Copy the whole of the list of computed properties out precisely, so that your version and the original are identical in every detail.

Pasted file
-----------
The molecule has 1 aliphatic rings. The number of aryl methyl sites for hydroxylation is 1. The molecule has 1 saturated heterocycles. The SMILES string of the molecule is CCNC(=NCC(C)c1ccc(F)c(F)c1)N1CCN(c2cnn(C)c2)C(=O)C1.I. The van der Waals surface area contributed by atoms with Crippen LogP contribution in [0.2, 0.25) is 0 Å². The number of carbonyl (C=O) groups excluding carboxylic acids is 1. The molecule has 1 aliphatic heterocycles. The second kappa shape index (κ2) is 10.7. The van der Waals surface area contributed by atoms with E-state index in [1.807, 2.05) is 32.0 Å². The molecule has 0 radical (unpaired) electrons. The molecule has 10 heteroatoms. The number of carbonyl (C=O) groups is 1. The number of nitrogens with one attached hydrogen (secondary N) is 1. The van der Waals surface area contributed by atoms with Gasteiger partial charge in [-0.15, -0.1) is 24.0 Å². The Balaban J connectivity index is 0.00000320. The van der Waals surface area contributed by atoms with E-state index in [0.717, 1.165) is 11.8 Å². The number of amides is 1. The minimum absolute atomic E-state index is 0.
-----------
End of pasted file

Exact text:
The molecule has 1 aliphatic rings. The number of aryl methyl sites for hydroxylation is 1. The molecule has 1 saturated heterocycles. The SMILES string of the molecule is CCNC(=NCC(C)c1ccc(F)c(F)c1)N1CCN(c2cnn(C)c2)C(=O)C1.I. The van der Waals surface area contributed by atoms with Crippen LogP contribution in [0.2, 0.25) is 0 Å². The number of carbonyl (C=O) groups excluding carboxylic acids is 1. The molecule has 1 aliphatic heterocycles. The second kappa shape index (κ2) is 10.7. The van der Waals surface area contributed by atoms with E-state index in [1.807, 2.05) is 32.0 Å². The molecule has 0 radical (unpaired) electrons. The molecule has 10 heteroatoms. The number of carbonyl (C=O) groups is 1. The number of nitrogens with one attached hydrogen (secondary N) is 1. The van der Waals surface area contributed by atoms with Gasteiger partial charge in [-0.15, -0.1) is 24.0 Å². The Balaban J connectivity index is 0.00000320. The van der Waals surface area contributed by atoms with E-state index in [0.717, 1.165) is 11.8 Å². The number of amides is 1. The minimum absolute atomic E-state index is 0.